Can a National Campaign Get Schools to Rethink Homework?

Even the PTA agrees that homework needs to be reworked. Could this new campaign end homework as we know it?

Summer vacation means the nation's students have a respite not just from the school day but from the hours of homework they're required to complete every night. Homework evangelicals will tell you that assigning kids math problems to do while seated at the kitchen table helps them master what's been taught in class. But for the nearly 18,000 parents, educators, and policy makers who signed a petition presented to the National PTA last week advocating new "Healthy Homework Guidelines", homework as it's currently implemented in schools kills students' curiosity and inhibits learning.

The campaign was created by the Race to Nowhere Community, a movement that grew out of support for the grassroots 2009 documentary Race to Nowhere which took a hard look at why so many students are breaking under the pressure of our test-heavy, homework intensive culture. Education experts and medical professionals who support the guidelines cite research that shows "diminishing returns for middle and high school students as the hours spent doing homework increased" and "increased stress and academic disengagement among both young children and teens."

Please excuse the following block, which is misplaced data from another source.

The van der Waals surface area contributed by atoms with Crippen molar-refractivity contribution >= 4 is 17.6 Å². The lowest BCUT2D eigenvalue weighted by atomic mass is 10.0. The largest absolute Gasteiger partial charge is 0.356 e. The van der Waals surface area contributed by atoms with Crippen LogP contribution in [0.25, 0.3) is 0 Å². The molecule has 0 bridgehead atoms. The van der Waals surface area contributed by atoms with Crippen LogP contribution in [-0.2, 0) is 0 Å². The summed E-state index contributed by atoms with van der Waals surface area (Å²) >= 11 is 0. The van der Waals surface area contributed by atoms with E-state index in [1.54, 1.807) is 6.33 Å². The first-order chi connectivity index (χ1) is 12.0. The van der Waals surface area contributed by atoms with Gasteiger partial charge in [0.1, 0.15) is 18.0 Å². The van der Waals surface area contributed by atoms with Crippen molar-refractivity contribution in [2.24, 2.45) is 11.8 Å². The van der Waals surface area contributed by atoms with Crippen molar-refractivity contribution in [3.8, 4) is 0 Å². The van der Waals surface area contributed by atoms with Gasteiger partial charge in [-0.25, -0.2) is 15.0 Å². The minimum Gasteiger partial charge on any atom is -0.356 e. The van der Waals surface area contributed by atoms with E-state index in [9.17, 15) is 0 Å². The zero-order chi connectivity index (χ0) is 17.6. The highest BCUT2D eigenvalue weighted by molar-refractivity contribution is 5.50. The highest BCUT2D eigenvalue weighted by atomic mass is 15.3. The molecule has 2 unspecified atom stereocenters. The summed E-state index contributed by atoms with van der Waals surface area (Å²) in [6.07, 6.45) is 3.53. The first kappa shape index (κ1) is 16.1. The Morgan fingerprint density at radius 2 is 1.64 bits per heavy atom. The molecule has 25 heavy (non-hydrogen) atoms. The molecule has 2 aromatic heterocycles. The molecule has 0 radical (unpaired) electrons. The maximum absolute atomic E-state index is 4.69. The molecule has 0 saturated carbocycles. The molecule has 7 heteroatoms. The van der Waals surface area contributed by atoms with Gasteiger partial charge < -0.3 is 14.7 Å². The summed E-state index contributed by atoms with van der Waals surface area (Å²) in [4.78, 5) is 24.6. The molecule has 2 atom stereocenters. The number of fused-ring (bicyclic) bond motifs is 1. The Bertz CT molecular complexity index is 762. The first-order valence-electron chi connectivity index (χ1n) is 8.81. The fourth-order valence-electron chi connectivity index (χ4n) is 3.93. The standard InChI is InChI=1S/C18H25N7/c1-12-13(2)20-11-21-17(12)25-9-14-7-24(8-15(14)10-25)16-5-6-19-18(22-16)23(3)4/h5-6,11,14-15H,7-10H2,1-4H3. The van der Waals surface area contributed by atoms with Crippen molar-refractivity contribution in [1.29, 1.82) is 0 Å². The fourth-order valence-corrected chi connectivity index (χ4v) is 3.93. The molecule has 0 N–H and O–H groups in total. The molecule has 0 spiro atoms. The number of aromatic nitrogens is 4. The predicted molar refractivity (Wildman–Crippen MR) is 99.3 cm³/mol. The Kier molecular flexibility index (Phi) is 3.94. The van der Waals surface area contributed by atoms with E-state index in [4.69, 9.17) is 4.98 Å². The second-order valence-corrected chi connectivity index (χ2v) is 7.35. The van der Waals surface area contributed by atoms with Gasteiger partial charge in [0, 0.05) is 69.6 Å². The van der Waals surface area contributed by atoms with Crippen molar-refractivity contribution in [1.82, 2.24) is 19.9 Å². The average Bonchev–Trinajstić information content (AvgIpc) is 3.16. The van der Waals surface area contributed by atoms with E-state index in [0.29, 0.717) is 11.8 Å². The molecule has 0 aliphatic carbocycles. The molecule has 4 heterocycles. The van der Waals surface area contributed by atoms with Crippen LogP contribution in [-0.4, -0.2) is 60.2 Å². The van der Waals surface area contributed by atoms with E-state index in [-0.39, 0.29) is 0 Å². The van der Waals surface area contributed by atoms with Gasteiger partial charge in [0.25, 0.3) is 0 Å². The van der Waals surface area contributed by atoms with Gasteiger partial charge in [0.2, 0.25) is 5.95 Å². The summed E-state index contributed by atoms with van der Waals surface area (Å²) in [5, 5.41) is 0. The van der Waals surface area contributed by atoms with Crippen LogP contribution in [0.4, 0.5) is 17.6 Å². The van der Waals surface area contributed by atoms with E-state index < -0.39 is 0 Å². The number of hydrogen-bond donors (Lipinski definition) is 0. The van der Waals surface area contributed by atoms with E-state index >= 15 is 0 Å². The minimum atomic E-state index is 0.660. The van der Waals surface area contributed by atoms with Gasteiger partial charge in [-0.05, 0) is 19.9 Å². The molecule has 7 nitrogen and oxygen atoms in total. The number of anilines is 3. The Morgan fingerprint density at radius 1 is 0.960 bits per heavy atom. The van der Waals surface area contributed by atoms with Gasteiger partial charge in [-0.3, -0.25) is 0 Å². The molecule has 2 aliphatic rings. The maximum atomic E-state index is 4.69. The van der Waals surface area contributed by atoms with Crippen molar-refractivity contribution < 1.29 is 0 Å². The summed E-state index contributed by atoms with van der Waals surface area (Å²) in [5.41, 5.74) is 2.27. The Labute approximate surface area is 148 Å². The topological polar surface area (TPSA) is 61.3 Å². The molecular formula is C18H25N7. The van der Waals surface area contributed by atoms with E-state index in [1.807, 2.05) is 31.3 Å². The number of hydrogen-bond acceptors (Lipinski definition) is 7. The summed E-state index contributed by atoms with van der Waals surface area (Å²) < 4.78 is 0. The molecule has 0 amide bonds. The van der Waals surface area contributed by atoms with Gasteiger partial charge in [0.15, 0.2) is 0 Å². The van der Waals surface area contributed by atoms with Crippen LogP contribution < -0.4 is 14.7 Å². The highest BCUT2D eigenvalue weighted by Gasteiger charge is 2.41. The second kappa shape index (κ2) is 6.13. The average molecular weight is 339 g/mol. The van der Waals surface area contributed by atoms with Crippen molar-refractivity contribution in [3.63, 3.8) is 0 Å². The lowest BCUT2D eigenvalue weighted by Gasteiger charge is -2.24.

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Getting Under My Skin: When "Tiger Mother" Meets "Race to Nowhere"

Frustrated kids and conflicting messages about education are leaving parents more confused than ever about how to handle our "achievement culture".

My 15-year-old daughter stopped talking to me last week. During a long car ride I suggested quizzing her on literature vocab words for her upcoming mid-terms, knowing that concentrated study time at home needs to go to her four AP classes. She reluctantly pulled out the flash cards she made for the test, and I asked her, “What is ‘arduous’?” “Um, is it like when, sort of, you…uggh…I don’t know.”

I lost it. “‘Arduous’—you take all these hard classes and you don’t know ‘arduous’? Are you kidding me?” Then it got worse, and as usual, I ended with, “I’m blocking your Facebook.”

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